In Judgment T‑398/13, the General Court annulled OHIM’s decision in the following case: TVR Italia Srl, filed an application for CTM TVR ITALIA registration (see below) for the goods and services in Class 12: ‘Automobiles; sports cars; trucks; mopeds; motorcycles; bicycles; tricycles; tyres and inner tubes for vehicles and motor vehicles in general; tractors; buses; vehicles and motor vehicles; aeroplanes; helicopters; gliders; boats; dinghies; ships; apparatus for locomotion by land, air or water; motors and engines for land vehicles; components of bicycles, motorcycles, mopeds and motor vehicles; parts of boats and aeroplanes Class 25: ‘Clothing for gentlemen, ladies and children in general, including clothing in leather; shirts; blouses; [..], boots and sandals’; Class 37: ‘Construction and repair, in particular with regard to the mechanical and automobile sector for the following sign
The opposition was filed by Muadib Beteiligung GmbH and based, inter alia, on (i) the earlier Community word mark TVR registered in 1998 under No 61283 covering ‘motor cars and parts and fittings therefor’ in Class 12 and (ii) the earlier word mark TVR registered in the UK in 2004 under No 2343460 covering goods and services in Classes 9, 11, 25 and 41 (‘the earlier UK trade mark’).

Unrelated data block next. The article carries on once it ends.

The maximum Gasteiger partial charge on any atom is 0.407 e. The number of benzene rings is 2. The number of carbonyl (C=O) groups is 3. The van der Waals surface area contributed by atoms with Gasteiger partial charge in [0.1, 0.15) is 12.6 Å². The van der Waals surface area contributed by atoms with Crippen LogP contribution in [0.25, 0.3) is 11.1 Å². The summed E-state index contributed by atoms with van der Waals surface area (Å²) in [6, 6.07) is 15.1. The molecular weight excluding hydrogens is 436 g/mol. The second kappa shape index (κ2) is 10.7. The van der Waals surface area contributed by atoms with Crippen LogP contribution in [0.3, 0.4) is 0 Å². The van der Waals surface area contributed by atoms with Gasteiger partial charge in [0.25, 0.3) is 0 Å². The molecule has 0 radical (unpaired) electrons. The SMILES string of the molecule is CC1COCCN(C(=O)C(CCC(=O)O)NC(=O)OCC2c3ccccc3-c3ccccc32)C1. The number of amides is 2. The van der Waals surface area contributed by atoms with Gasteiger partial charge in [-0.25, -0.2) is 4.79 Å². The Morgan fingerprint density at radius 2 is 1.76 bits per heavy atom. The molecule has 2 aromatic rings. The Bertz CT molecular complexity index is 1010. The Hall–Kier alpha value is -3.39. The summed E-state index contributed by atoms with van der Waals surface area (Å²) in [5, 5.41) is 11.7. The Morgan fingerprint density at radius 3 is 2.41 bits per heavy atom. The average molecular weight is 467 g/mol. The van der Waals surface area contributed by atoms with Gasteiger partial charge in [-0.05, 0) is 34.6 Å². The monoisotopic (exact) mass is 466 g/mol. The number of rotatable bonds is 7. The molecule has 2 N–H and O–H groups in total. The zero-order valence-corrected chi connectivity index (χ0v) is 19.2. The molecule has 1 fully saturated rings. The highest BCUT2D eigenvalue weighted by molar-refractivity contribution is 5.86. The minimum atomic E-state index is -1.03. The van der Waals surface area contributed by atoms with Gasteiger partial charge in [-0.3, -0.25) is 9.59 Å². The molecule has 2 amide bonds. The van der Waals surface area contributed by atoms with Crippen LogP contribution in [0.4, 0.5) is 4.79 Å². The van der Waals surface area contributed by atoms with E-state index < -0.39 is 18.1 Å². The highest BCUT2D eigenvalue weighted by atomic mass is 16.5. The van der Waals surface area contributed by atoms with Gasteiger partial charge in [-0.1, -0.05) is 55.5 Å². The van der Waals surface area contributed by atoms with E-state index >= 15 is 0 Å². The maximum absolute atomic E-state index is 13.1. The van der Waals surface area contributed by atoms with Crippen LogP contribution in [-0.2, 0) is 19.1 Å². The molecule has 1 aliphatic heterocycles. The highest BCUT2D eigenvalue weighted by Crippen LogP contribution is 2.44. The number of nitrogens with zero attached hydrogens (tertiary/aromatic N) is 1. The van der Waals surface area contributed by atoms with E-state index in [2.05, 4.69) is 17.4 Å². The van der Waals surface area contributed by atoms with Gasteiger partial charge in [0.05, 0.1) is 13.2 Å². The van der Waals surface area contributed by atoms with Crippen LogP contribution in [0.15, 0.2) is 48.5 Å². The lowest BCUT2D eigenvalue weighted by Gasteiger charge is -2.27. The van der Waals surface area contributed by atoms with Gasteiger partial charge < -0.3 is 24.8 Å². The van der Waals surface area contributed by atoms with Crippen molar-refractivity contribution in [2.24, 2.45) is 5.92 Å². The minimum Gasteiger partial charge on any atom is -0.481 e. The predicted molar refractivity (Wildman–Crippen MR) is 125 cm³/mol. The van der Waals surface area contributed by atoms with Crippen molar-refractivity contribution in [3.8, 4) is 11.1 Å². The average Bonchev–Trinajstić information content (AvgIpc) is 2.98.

The Opposition Division partially upheld and partially rejected the opposition: first, finding that Muadib Beteiligung had furnished proof of genuine use of the earlier CTM for ‘sports cars and parts and fittings therefor’ in Class 12; secondly, taking those goods and the goods and services covered by the earlier UK trade mark into account, the OD concluded that there was a likelihood of confusion between the marks at issue with regard to goods and services in Classes 12, 25 and 37, with the exception of ‘trucks’, ‘tractors’, ‘buses’, ‘mopeds’, ‘bicycles’, ‘tricycles’, ‘aeroplanes’, ‘helicopters’, ‘gliders’, ‘boats’, ‘dinghies’, ‘ships’, ‘apparatus for locomotion by air or water’, ‘components of bicycles and mopeds’ and ‘parts of boats and aeroplanes’ in Class 12. Thirdly, the OD rejected the grounds of opposition based on Article 8(4) and 8(5) of CTMR, respectively. Fourthly, it refused the CTM application ‘in respect of the goods and services listed above’ but allowed it in respect of the ‘remaining goods [in] Class 12’.
The Second BoA of OHIM upheld the appeal in its entirety, annulled the OD’s decision and rejected the opposition in its entirety : (i) for the period from 28 January 2003 to 27 January 2008, Muadib Beteiligung had not furnished proof of genuine use of either the earlier CTM or the earlier UK trade mark, and (ii) the opposition fell to be rejected in so far as it was based on Article 8(4) of Regulation No 207/2009.
The General Court annulled OHIM’s decision finding, among other, that the BoA was incorrect to reject the opposition on the ground that the opposing party had not proved to the requisite standard genuine use of the earlier CTM.